I am wholly in favour of top managers in the public services being properly paid, but 'Fair shares of the kitty' (cover feature, pages 24- 27, 25 June), in examining NHS pay levels, claimed that local authorities 'pay their chief executives as generously, if not more generously, than NHS chief executives'.

Not really. The National Joint Council for Local Authority Chief Executives, in its most recent settlement (1997), set benchmark salary levels for various kinds of local authorities. Assuming that a typical metropolitan or unitary authority - with a pounds 200m budget, 10,000 staff and a population of up to 300,000 - is the comparator that the chief executives of NHS acute trusts would want to use, the local authority benchmark is pounds 80,000.

According to publicly available material in the West Midlands, at least six trust chief executives receive more than pounds 100,000, but only one local authority chief executive does so.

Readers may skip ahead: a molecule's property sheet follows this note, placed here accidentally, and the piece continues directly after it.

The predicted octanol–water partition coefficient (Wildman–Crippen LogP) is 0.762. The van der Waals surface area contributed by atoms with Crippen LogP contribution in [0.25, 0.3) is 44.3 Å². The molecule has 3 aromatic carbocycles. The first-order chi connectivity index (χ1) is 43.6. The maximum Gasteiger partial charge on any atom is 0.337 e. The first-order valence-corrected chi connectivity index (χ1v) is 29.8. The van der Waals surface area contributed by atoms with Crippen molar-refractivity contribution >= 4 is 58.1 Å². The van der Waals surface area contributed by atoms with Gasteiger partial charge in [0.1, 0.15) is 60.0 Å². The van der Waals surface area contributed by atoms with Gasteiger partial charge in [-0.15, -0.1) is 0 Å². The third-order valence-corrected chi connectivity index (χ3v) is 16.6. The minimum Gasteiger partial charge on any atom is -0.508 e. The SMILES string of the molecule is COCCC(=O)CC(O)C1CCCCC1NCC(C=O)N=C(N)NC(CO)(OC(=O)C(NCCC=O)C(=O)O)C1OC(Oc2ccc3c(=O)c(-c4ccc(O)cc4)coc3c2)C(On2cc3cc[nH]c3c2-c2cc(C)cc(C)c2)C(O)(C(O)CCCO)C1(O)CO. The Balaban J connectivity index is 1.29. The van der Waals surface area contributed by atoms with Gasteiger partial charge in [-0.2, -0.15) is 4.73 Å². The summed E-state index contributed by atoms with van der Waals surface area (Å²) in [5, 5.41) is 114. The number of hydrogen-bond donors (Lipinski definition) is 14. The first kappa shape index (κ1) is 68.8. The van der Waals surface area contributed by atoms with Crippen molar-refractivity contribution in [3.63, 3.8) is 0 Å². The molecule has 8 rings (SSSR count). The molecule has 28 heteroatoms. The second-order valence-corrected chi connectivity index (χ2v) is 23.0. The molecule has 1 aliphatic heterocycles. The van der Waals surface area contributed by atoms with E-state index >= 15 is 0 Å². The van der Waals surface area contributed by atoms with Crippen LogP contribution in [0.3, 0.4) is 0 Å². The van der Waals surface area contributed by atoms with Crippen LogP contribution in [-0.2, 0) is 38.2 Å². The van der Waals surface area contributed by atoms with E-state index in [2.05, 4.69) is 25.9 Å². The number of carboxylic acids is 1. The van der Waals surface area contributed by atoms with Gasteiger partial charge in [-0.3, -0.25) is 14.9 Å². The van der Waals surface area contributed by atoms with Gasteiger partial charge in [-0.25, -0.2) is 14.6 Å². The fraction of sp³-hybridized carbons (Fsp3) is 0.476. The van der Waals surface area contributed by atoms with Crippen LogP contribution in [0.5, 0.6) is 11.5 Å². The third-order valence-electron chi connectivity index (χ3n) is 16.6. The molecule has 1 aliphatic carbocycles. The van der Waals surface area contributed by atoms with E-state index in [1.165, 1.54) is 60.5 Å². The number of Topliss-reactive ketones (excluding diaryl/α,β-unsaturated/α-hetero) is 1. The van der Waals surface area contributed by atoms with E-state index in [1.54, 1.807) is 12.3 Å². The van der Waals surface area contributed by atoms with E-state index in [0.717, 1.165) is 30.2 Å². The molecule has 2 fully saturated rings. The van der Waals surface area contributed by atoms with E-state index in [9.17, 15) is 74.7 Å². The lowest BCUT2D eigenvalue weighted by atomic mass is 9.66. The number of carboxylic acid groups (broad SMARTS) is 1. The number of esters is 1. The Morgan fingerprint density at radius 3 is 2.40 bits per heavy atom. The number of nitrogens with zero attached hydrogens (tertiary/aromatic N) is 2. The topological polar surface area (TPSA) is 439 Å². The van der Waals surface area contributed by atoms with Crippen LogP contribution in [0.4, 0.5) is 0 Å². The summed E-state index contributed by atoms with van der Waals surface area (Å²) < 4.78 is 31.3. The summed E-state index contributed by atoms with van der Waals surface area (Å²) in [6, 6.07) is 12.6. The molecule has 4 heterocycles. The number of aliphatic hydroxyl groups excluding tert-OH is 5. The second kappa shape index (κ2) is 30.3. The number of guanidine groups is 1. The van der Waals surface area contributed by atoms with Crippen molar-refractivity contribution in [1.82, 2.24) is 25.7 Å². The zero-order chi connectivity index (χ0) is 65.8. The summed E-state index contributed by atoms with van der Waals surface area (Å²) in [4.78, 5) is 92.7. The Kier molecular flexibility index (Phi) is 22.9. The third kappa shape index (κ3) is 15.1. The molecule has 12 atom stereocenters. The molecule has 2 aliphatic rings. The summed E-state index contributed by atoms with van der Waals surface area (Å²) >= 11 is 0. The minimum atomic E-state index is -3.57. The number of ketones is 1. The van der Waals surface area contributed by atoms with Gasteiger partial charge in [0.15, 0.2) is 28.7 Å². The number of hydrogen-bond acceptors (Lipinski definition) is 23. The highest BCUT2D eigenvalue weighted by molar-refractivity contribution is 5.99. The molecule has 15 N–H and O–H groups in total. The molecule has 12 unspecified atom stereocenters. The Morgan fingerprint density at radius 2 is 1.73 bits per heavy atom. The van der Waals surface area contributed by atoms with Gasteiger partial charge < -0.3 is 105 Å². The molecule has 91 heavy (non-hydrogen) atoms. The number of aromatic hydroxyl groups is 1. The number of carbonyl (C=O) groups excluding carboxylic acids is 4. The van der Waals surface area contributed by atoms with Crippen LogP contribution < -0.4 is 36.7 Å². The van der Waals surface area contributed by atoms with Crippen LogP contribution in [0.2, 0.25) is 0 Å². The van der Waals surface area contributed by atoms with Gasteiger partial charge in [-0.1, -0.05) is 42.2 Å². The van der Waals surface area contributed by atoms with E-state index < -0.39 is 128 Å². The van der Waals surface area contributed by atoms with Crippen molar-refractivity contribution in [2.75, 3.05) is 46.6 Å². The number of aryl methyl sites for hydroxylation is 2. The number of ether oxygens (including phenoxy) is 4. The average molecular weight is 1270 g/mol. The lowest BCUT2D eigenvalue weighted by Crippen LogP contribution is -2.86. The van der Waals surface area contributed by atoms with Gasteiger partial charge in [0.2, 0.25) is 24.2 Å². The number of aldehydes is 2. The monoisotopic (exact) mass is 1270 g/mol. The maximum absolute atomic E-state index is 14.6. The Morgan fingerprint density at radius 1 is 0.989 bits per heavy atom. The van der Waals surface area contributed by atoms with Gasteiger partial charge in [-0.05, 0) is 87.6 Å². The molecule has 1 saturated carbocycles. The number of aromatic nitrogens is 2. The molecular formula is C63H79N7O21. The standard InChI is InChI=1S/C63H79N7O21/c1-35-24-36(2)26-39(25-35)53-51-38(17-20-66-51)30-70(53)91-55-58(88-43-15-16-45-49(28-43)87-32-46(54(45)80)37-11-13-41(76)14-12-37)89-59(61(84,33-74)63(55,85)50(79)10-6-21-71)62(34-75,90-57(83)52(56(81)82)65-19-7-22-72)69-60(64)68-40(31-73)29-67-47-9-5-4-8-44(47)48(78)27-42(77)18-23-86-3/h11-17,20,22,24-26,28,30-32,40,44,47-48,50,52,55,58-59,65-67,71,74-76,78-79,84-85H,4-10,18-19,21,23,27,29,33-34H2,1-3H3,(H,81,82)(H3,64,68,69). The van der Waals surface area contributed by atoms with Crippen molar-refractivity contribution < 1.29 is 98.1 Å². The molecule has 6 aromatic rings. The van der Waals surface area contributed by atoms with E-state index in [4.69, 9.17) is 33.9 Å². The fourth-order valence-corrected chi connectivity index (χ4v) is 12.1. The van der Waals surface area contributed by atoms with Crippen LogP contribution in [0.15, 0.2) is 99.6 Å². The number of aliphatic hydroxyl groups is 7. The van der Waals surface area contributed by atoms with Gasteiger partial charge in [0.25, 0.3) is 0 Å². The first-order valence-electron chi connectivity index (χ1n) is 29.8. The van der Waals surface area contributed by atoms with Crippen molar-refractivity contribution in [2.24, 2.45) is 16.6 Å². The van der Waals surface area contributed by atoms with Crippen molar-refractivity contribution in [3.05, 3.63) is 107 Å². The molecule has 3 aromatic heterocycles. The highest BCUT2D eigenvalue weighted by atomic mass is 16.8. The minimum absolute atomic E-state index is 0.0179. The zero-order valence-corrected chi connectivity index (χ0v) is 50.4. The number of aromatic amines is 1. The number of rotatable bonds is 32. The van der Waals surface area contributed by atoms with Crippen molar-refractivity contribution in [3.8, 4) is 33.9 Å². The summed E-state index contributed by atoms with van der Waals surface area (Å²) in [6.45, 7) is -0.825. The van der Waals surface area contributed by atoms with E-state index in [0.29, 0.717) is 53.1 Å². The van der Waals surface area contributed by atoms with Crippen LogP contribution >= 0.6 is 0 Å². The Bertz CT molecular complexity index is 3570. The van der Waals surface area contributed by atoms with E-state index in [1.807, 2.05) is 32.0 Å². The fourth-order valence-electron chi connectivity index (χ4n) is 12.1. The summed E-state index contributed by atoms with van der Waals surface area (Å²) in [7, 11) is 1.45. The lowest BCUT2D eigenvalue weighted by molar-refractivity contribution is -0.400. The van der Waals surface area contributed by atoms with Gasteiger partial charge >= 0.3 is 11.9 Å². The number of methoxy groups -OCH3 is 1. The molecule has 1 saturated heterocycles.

The reference to chief executive accountability was also a little puzzling. It's a charming thought that in local government political leaders fall on their swords to cover the chief executive's failings but Local Government Chronicle will throw up few, if any, examples.

On the other hand, you will find several dozen examples of chief executives going when political control changes, even if it's only a new leader from the same controlling group.

And in the NHS, if the chief executive always takes the flak, what are chairs for?

Norman Perry

Chief executive

Solihull metropolitan borough council

Hon secretary

Society of Metropolitan Chief Executives